Thursday, November 3, 2016

Greek Inspiration




History is something that permeates Greece. Every town and city seems to be built upon the past, and there are often points where the ground has been peeled back to expose fragments of mosaics or marble pillars. Sometimes tiny Orthodox chapels are composed of the remnants of previous eras. Around ancient sites shards of pottery are scattered, some dating back to the Mycenaean and Roman eras - the painting still vibrant and colourful.

My love of Greece began in 1999, when I first visited the country. I went overland through Europe, taking a train from Marseilles to Ancona, and from there a night ferry to Patras. I made my way down the coast of the Peloponnese, cutting inland to visit Olympus and Mystra. In Athens I took a trip to the Cycladic Islands. Since then I have visited often and I even lived in Santorini for 3 years.

Crete
Chapel in the North-west of Crete with Hellenic blocks
So, this week I thought I post some pictures of some Grecian pieces that I've photographed throughout the years. In my own stone and  illustrative work I am deeply influenced by numerous artistic and historical periods. The Mycenaean is one of those - though I've grown to appreciate the Classical work I much prefer the primacy of earlier epochs (such as the Cycaldic 'goddess' figurines).


This one is from Ephesus in Turkey

The above photo is from the famous ruined city of Ephesus in Turkey. I went there in 2012, part of a three month sojourn. The ruins there are well worth a visit, there are paved avenues and the remains of the ancient library are pretty impressive. Of course much of the ruins are Roman, and this piece is most likely of that era. Who or what it is I'm not sure yet... perhaps when I get around to  Roman symbology!

Pottery from Athens National Museum 

Athens National Archaeological  Museum is another place well worth a visit. They have many of the Mycenaean artefacts, such as the so-called Agamemnon death mask.  I make the pilgrimage there every time I go to Athens. Each time I discover some new treasure.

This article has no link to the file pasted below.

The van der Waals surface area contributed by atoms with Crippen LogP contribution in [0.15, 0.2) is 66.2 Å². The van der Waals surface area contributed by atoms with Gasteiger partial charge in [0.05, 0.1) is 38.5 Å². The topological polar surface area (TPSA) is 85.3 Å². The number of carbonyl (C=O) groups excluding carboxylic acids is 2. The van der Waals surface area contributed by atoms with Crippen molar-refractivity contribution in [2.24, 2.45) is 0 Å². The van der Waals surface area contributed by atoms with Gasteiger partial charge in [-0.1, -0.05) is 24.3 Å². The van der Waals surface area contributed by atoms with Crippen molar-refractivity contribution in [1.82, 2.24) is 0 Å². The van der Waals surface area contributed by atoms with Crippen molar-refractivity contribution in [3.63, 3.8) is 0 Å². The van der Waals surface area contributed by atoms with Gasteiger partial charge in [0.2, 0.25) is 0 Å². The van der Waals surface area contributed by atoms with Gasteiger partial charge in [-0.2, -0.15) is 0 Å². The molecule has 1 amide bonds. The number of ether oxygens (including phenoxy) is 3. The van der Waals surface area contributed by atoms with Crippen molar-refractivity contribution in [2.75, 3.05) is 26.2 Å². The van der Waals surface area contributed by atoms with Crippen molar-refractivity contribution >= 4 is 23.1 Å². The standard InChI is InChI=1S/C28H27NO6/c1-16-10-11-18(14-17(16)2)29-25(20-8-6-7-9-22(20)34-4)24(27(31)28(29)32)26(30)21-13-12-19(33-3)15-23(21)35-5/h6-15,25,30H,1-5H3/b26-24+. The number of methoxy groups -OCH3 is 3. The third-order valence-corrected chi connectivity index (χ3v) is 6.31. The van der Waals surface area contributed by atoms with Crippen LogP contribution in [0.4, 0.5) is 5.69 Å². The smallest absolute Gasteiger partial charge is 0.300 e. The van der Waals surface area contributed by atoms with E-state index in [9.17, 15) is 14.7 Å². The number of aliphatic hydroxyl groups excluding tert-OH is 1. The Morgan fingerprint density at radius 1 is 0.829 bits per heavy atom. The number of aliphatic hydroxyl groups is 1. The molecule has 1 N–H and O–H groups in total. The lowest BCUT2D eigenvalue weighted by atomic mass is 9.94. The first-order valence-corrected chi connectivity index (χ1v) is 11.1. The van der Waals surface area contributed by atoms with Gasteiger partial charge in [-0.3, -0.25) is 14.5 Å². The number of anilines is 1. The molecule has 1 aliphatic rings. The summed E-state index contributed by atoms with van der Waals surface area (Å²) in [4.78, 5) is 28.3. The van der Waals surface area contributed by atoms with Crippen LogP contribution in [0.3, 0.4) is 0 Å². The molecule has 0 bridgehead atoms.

This simple motif (above), painted on a vase from Mycenae, portrays a design familiar to anyone with the faintest knowledge of Celtic Myth or art (see my Triskele posts, one and two). This doesn't automatically signify that the triskele originated in Greece, or even that the Celtic and Grecian motifs bear any similar significance, but it's intriguing none-the-less... especially when we see the slab below.

Almost looks Celtic doesn't it? Actually it's Mycenaean

 The Stelae above is also from Mycenae. It could very well be mistaken for a later period funerary stone. In fact it wouldn't seem out of place amongst the Pictish stones displayed in the Edinburgh Museum (and it's only one of a series of slabs with similar decorations). However, this one pre-dates the Pictish stones by about a thousand years... so what was going on? Common themes? Transference of ideas, mutations of notions and symbology possibly identified with myth and religion? Migration? Who knows but perhaps I will take the slabs to task and investigate at a later date.


Mosaic, Rhodes
 The mosaic above is housed in the Palace of the Grand Master in the medieval castle of Rhodes. Many of the mosaics housed there were transported from archaeological sites on other islands, such as Symi. The old town is impressive, housed as it is behind massive medieval towers and curtain walls. It was the site of a major siege back in the 16th century and  is built upon the ruins of older civilisations, which can be evidenced by a walk along the old moat, from where you can spot ancient passages cut into the rock. Much of the restoration work of the castle was done in the late 1930's by Mussolini.

Stunning limestone corner piece from Myrna, Lycia.

Myrna is another Lycian site in Turkey. It is part of the Lycian Way, a walking route that traces the Lycian coast and passes several amazing Lycian sites. The piece pictured lays outside the ruins of the ancient amphitheatre there. It indicates the common (Hellenic) culture (in artistic and religious forms though every region had its own tribal identity)  once widespread across the Mediterranean.


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